The decision

Upper Tribunal
(Immigration and Asylum Chamber)

Appeal Number: EA/03750/2019


Heard at Field House
Decision & Reasons Promulgated
On 10 February 2022
On 27 April 2022




refail hajdari


For the Appellant: Mr L Youssefian, instructed by Queens Court Law
For the Respondent: Mr T Melvin, Senior Presenting Officer


1. The appellant is an Albanian national who was born on 21 January 1987. He appeals, with permission granted by the First-tier Tribunal (“FtT”) against FtT Judge Sharma’s decision to dismiss his appeal against the respondent’s refusal of his application for an EEA residence card.


2. The appellant states that he arrived in the United Kingdom clandestinely in December 2015. He made no application to regularise his position until 8 April 2019, when he applied for a residence card as the spouse of an EEA national. The appellant and his then advisers completed the 100-page EEA (FM) application form in order to make that application. He gave his name, date of birth and address. He stated that he was married to a Romanian national named Ancuta Kasandra Dinca who was born on 4 November 1996. They had met in early 2018 and a relationship had developed in March that year. They had started living together in August 2018. They had no children together, but she had a child who lived with her mother in Romania. They had married in Birmingham on 29 March 2019She was working at a car wash in Leicester. Copies of identity documents and evidence of employment was provided with the application.

3. The appellant and his wife underwent interviews with an official in Liverpool on 1 July 2019. The appellant answered 482 questions. Ms Dinca answered 317 questions.

4. On 19 July 2019, the respondent issued a decision on the appellant’s application for a residence card. She stated that she was satisfied, as a result of the answers given at interview, that the marriage was one of convenience. The application was therefore refused because the definition of a spouse in the Immigration (EEA) Regulations 2016 did not include a party to a marriage of convenience.

The Proceedings on Appeal

5. The appellant appealed to the FtT. His appeal was heard and dismissed by Judge Obhi. That decision was the subject of an appeal to the Upper Tribunal. That appeal was allowed by Judge Mandalia in May 2021. Judge Mandalia directed that there should be a de novo hearing in the FtT before a judge other than Judge Obhi.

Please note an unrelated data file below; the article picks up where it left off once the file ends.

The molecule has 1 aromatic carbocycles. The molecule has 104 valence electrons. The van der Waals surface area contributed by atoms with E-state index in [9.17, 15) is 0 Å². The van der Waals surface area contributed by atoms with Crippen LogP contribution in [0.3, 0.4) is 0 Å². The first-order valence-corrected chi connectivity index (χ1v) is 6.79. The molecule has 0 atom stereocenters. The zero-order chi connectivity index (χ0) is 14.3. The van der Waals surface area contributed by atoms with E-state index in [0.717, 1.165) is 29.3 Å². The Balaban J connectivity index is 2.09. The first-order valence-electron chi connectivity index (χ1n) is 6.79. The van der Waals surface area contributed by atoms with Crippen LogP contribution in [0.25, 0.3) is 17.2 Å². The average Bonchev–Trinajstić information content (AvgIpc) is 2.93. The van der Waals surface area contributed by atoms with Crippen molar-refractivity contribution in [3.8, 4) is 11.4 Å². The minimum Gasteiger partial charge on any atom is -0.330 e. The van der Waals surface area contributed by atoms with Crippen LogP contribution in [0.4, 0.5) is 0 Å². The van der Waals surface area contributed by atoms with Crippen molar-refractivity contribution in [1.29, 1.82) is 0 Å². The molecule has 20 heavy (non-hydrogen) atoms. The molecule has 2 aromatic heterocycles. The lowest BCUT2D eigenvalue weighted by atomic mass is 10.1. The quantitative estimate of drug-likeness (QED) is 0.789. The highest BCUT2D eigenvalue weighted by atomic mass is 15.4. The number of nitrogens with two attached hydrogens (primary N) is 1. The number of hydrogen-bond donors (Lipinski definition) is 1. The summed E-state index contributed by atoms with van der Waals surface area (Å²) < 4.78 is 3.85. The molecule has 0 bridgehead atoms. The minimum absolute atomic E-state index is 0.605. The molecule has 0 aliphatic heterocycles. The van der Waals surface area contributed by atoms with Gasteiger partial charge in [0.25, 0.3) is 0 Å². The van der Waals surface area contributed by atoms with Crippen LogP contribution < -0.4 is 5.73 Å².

6. So it was that the appeal came before FtT Judge Sharma (as he then was) on 19 July 2021. The appellant was represented by counsel (not Mr Youssefian), the respondent by a Presenting Officer (not Mr Melvin). The judge received extensive documentary evidence. He heard oral evidence from the appellant, the sponsor, the sponsor’s sister and two friends of the couple. He heard submissions from the advocates before reserving his decision.

7. In his reserved decision, the judge found that ‘the parties’ intention at the time of the marriage was to gain an immigration advantage and that it is not a genuine marriage’: [44]. That conclusion came at the end of a decision in which the judge had set out the history of the matter: [1]-[5]; detailed the evidence given at the hearing: [6]-20]; summarised the submissions made by the advocates: [21]-[29]; directed himself as to the law: [30]-[34]; and explained the reasons which led him to the ultimate conclusion that the marriage was one of convenience: [35]-[44]. In order to set the grounds of appeal in their proper context, it is necessary to reproduce the judge’s reasoning in those paragraphs in full:

[35] The issue here then is whether or not the respondent can prove that the marriage is not genuine.

[36] There are a number of matters that in my view either assist the appellant or take matters no further either way. I do not agree with the respondent that any of the other matters (save the lack of detail about the proposal of marriage to which I shall return later) raised in the refusal letter are of themselves sufficient to justify the conclusion that the marriage is one of convenience. Taking account of the detailed statements addressing the issues raised, there are reasonable explanations for the ‘discrepancies’. For instance, I do not find it incredible that the sponsor gave a different date of entry to the United Kingdom to the appellant. She referred to it being December but was not sure of the year. That is not surprising of itself.

[37] Indeed, there are some matters in the interview which suggest that in fact there is (or at least was) a genuine relationship between the parties. The reference by both, for instance, to the sponsor’s desire to go on holiday to Spain is a striking example.

[38] However, there are matters arising at the hearing that lead me to the conclusion that this marriage is not genuine.

[39] Firstly, setting aside the sponsor’s sister’s account of their mother’s access to her own bank card, I note that the appellant’s and the sponsor’s accounts of why that card is used in Birmingham only after February 2021 is quite different. I take the view that the sponsor has been living in Birmingham since that time. There are of course the wage slips up to April 2021 but I give those little weight given that there has been no satisfactory explanation given about why those were still issued when the sponsor was purportedly out of the country.

[40] Second, there are the discrepancies in the accounts given about the identity of Alex Boana and the days that the sponsor visits Birmingham. Despite Mr Dhanji’s valiant attempt to persuade me that this is not significant, it plainly matters. It shows the lack of knowledge that the appellant has about the sponsor.

[41] Finally, the fact of the lack of any WhatsApp messages before me that go past November 2020 is significant. Whilst Mr Dhanji’s point about the lack of a direct question about the loss of a telephone is a good one, the point here to my mind is that there is no difficulty experienced by the sponsor sister in continuing to contact the appellant throughout her time away by WhatsApp. The account given by the appellant about not being able to continue with WhatsApp is not true.